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Shiromani Sugar Mills Ltd. Vs. Seth Sugni Chand Hashmat Rai and Co. - Court Judgment

LegalCrystal Citation
SubjectCivil
CourtAllahabad
Decided On
Reported inAIR1938All522
AppellantShiromani Sugar Mills Ltd.
RespondentSeth Sugni Chand Hashmat Rai and Co.
Excerpt:
- - the circumstances are not clearly set out in the ruling, but the case arose out of a partnership and the rights of the plaintiff arising from his deceased father who had been a partner after the partnership had dissolved. now in the present case learned counsel has failed to show why the claim of set-off is not the kind of set-off dealt with in the civil p......on this account.3. now no reference is made in this passage to the amendment in the court-fees act, schedule 1 introduced by schedule 4, civil p. order of 1908. consequently the reference to earlier rulings would not have any bearing on the amended law as it now stands. in any case, the allahabad ruling purported to deal with an equitable set-off. there is nothing in the present case which suggests that the claim for set-off is any other than an ordinary claim to set-off. if the defendants brought a suit against the plaintiffs claiming rs. 30,000 on account of the damage to the property of the defendants, the claim would be merely one in law and there would be no need whatever to refer to any provision of equity. in no sense can the present set-off be said to be a claim in.....
Judgment:
ORDER

Bennet, J.

1. This is a civil revision which has been listed during vacation because there is an accompanying application to stay the proceedings in a civil suit in the Court below. The suit is brought by Seth Sugni Chand Hashmat Rai & Co. against the Shiromani Sugar Mills Ltd. for recovery of Rs. 99,511-10-9 on the allegation that the defendants contracted with the plaintiffs that the plaintiffs should make a building in Basti for the defendants and that the plaintiffs made the building and the plaintiffs now sue for the price. One of the pleas in defence was that the contractors had dug out earth from the land of the defendants and had occupied the land of the defendants by storing bricks and by this injury to the land of the defendants, the defendants were entitled to recover Rs. 30,000 as set-off. The Court directed that a court-fee should be paid on this setoff. The defendants refused to pay and the Court refused to entertain the pleading. Against that order the civil revision has been filed. Now learned Counsel argued that this pleading was an equitable set-off. He referred to Ram Das v. Dwarka Das (1930) 17 A.I.R. All. 875 in which there was a creditor who transferred his right to collect debts by a sale deed and after the sale deed proceeded to realize one of the debts. It was held to be equitable that the vendee should be allowed credit for the amount so realized out of the consideration. The circumstances are not clearly set out in the ruling, but the case arose out of a partnership and the rights of the plaintiff arising from his deceased father who had been a partner after the partnership had dissolved. Another ruling on which learned Counsel relied was Basheshar Nath Khanna & Sons v. Grindlay & Co. Ltd., Lahore (1937) 24 A.I.R. Lah. 73. That was a suit of Grindlay & Co. for recovery of a sum of money from the defendants by sale of property alleged to be mortgaged with the plaintiff by deposit of title deeds. On page 75, col. 1, it is stated:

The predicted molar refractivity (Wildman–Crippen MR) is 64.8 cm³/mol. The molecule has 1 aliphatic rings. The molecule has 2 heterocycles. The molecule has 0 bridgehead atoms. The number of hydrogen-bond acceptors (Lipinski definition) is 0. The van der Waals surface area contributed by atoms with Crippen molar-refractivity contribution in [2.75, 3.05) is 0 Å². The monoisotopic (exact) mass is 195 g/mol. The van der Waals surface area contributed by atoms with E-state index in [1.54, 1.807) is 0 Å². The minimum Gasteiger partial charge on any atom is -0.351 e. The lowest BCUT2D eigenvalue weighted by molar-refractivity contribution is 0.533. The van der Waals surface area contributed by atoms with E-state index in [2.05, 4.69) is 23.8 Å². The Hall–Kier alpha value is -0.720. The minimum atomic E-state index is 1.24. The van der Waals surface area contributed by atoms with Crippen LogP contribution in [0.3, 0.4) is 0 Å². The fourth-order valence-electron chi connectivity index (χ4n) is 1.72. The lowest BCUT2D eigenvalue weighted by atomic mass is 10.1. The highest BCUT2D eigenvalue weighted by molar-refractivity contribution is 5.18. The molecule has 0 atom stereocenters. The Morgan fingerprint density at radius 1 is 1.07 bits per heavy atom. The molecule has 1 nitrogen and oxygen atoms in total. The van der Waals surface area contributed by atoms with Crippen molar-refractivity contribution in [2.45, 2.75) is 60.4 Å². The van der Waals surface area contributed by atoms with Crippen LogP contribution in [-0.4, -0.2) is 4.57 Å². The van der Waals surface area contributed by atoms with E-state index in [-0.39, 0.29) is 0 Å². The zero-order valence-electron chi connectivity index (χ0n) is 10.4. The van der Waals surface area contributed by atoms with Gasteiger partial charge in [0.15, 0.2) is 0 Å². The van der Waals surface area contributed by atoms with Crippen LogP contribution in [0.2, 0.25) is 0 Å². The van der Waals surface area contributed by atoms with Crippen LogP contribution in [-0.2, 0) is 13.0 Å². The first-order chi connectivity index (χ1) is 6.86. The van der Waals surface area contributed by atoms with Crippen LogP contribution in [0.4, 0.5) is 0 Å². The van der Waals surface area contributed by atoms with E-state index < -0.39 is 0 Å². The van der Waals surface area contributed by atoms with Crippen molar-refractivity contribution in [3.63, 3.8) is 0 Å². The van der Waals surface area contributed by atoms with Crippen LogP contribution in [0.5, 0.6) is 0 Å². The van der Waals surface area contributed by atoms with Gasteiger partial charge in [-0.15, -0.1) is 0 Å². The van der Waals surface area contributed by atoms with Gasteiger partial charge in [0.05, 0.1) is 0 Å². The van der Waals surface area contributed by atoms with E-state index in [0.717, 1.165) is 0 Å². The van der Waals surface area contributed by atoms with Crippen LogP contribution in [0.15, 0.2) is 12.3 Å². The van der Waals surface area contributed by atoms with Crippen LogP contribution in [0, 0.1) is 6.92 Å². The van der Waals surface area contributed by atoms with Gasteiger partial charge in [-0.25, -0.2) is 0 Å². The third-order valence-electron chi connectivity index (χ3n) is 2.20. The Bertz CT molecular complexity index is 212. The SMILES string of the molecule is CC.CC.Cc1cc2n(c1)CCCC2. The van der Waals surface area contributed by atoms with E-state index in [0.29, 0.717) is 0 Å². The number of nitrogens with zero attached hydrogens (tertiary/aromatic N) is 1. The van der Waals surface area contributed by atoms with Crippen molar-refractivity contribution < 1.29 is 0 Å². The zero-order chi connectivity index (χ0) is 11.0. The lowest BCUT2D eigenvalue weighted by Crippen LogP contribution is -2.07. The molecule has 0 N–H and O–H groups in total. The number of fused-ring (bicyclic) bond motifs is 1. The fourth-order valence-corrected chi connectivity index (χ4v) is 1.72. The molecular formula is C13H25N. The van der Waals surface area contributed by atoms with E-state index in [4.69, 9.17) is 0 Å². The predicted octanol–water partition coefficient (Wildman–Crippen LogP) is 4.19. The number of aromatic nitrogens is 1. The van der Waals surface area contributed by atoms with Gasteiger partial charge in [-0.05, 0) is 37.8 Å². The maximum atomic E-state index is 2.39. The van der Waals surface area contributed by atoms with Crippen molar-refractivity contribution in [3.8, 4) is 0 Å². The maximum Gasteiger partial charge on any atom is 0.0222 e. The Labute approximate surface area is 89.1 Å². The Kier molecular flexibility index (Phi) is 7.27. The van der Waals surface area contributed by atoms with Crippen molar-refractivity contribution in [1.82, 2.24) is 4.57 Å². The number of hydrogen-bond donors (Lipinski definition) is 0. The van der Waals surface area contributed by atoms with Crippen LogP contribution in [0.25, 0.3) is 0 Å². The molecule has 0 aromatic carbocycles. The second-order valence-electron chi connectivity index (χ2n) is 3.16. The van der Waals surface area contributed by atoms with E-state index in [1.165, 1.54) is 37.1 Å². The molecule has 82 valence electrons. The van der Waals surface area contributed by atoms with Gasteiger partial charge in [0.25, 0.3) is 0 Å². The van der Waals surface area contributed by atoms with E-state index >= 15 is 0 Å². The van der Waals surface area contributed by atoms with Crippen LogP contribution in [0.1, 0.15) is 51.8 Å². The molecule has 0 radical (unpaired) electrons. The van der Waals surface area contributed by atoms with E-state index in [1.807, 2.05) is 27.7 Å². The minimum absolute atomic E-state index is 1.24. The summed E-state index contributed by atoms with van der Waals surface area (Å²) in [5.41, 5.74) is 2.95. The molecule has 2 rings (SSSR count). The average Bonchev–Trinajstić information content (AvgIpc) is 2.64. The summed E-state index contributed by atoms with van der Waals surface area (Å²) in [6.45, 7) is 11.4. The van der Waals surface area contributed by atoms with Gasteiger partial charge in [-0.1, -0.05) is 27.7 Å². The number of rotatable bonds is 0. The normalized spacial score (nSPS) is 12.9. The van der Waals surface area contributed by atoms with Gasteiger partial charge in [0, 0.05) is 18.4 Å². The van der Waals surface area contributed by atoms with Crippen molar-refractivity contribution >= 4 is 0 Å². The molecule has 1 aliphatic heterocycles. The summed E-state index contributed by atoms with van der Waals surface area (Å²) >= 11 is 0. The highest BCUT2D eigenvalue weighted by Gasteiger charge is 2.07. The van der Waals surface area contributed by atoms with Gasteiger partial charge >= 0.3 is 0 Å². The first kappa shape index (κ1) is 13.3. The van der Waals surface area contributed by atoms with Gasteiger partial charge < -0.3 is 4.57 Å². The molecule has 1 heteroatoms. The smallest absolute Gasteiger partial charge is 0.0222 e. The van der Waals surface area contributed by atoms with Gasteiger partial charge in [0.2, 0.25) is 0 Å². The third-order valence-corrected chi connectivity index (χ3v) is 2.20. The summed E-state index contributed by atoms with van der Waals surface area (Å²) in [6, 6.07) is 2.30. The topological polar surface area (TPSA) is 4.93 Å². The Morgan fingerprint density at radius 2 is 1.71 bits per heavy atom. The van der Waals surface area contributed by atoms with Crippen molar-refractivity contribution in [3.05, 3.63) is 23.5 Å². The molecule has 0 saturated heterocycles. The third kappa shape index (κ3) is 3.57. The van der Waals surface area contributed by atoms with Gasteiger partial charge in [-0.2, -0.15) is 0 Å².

Moreover, defendant 1 was apparently claiming damages only by way of an equitable set-off, arising out of the very contract on which the plaintiffs based their claim.

2. No ground is shown as to why it was considered that such a set-off would be an equitable set-off. Now in the present case learned Counsel has failed to show why the claim of set-off is not the kind of set-off dealt with in the Civil P.C., Schedule 4 which amends Article 1 of Schedule 1, Court-fees Act. That amendment states that in Article 1 of Schedule 1 after the word 'plaint' the words 'written statement pleading a set-off or counter-claim' shall be added. Schedule 1, Court-fees Act therefore prescribes an ad valorem court-fee for any written statement pleading a set-off or counter-claim. No exception is provided in the amending provision in Schedule 4, Civil P.C. of 1908 for any equitable set-off. It is true that in the Allahabad ruling it was mentioned on page 876, col. 2:

It has been held in this Court in several oases that an equitable set-off can be claimed even independently of the specific provisions of the Civil Procedure Code Section 111 now corresponding to Order 8, Rule 6, Nand Ram v. Ram Prasad (1905) 27 All. 145 and the earlier cases referred to therein. It is not necessary to demand court-fees on this account.

3. Now no reference is made in this passage to the amendment in the Court-fees Act, Schedule 1 introduced by Schedule 4, Civil P. Order of 1908. Consequently the reference to earlier rulings would not have any bearing on the amended law as it now stands. In any case, the Allahabad ruling purported to deal with an equitable set-off. There is nothing in the present case which suggests that the claim for set-off is any other than an ordinary claim to set-off. If the defendants brought a suit against the plaintiffs claiming Rs. 30,000 on account of the damage to the property of the defendants, the claim would be merely one in law and there would be no need whatever to refer to any provision of equity. In no sense can the present set-off be said to be a claim in equity. Under Section 6, Court-fees Act it is imperative that the Court should demand the court-fee specified in Schedule 1 and that is what the Court below has done. I consider therefore that the order of the Court under revision is correct and I dismiss this application in revision.


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